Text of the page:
Prime Minister Dr. Keith Rowley made a major declaration Friday about the Colman report on the Clico Group being sent to the Director of Public Prosecutions (DPP).
But the country had previously heard a similar statement about the other aspect of the Colman investigation – the collapsed Hindu Credit Union (HCU).
In a 20-minute statement to the House of Representatives, Rowley said the Colman findings on Clico had been sent under sealed cover to the DPP.
He identified some of the offenses uncovered by the Sir Anthony Colman Commission of Enquiry.
Just under two years ago, however, the first aspect of the Colman report – which pertained to HCU – was also passed to the DPP.
On July 19, 2014, then-Prime Minister Kamla Persad-Bissessar revealed that the HCU report had been turned over to the DPP and Acting Commissioner of Police.
The investigator had recommended that 22 charges of fraud and larceny be laid against former HCU officials.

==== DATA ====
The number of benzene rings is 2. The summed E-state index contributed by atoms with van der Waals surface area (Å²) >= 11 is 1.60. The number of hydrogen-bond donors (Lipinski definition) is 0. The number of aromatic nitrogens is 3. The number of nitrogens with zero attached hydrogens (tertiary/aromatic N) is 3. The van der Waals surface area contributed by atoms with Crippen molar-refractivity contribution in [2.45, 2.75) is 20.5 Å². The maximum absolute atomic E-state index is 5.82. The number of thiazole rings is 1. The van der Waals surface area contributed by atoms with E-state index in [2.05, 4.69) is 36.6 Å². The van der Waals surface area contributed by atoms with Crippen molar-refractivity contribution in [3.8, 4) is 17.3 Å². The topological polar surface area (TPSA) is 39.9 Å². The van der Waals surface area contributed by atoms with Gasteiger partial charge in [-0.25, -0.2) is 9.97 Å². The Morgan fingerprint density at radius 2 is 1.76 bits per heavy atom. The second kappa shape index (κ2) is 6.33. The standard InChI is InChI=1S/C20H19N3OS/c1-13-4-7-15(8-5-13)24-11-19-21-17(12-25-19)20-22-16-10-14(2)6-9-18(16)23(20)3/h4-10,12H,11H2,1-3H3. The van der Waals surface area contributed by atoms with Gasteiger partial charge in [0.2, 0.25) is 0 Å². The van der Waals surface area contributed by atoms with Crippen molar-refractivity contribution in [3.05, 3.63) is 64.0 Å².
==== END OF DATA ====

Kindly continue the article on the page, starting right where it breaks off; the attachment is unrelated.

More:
Charges are yet to be laid.
Now the Clico area of the probe has also reached the hands of the DPP, with a similar mandate.
Rowley said Clico had adopted a “defective model of business.”
Insurance funds were plowed into Clico business companies, he stated.
He said the new Insurance Bill would seek to address some of the loopholes which were exploited by the Clico Group.
He also said that the Ministry of the Attorney General is examining the current fine of $2,000 for any summoned witnesses who decline to testify before a commission of inquiry.
Clico Chairman Lawrence Duprey did not testify before the investigation.
Rowley said the total legal costs associated with the Colman probe were $78.4 million.
This included payment to the sole investigator.
The commission was set up on November 4, 2010 and met publicly for 85 days.
Thousands of investors in Clico and HCU lost hundreds of millions of dollars.
The previous administration bailed out the investigators.
No one has yet been hauled to justice with respect to any offenses at either institution.